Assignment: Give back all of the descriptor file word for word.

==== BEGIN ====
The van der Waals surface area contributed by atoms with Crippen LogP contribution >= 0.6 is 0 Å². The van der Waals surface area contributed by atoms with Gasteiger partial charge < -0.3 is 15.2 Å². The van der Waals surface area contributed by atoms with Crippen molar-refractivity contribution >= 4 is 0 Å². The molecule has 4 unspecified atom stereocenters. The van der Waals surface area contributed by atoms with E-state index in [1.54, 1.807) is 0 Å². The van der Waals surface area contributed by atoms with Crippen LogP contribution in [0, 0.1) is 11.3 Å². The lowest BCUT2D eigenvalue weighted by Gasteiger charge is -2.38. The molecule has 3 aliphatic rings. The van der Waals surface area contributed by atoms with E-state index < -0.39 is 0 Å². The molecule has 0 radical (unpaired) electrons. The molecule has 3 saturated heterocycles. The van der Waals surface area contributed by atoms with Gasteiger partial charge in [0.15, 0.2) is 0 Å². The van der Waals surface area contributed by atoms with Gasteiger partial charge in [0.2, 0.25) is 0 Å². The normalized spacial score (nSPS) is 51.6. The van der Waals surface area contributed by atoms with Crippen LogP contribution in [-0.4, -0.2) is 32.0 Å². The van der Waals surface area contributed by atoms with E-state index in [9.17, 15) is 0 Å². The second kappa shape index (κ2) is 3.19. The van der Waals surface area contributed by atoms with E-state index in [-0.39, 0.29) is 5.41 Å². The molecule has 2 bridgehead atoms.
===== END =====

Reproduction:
The van der Waals surface area contributed by atoms with Crippen LogP contribution >= 0.6 is 0 Å². The van der Waals surface area contributed by atoms with Gasteiger partial charge < -0.3 is 15.2 Å². The van der Waals surface area contributed by atoms with Crippen molar-refractivity contribution >= 4 is 0 Å². The molecule has 4 unspecified atom stereocenters. The van der Waals surface area contributed by atoms with E-state index in [1.54, 1.807) is 0 Å². The van der Waals surface area contributed by atoms with Crippen LogP contribution in [0, 0.1) is 11.3 Å². The lowest BCUT2D eigenvalue weighted by Gasteiger charge is -2.38. The molecule has 3 aliphatic rings. The van der Waals surface area contributed by atoms with E-state index < -0.39 is 0 Å². The molecule has 0 radical (unpaired) electrons. The molecule has 3 saturated heterocycles. The van der Waals surface area contributed by atoms with Gasteiger partial charge in [0.15, 0.2) is 0 Å². The van der Waals surface area contributed by atoms with Gasteiger partial charge in [0.2, 0.25) is 0 Å². The normalized spacial score (nSPS) is 51.6. The van der Waals surface area contributed by atoms with Crippen LogP contribution in [-0.4, -0.2) is 32.0 Å². The van der Waals surface area contributed by atoms with E-state index in [9.17, 15) is 0 Å². The second kappa shape index (κ2) is 3.19. The van der Waals surface area contributed by atoms with E-state index in [-0.39, 0.29) is 5.41 Å². The molecule has 2 bridgehead atoms.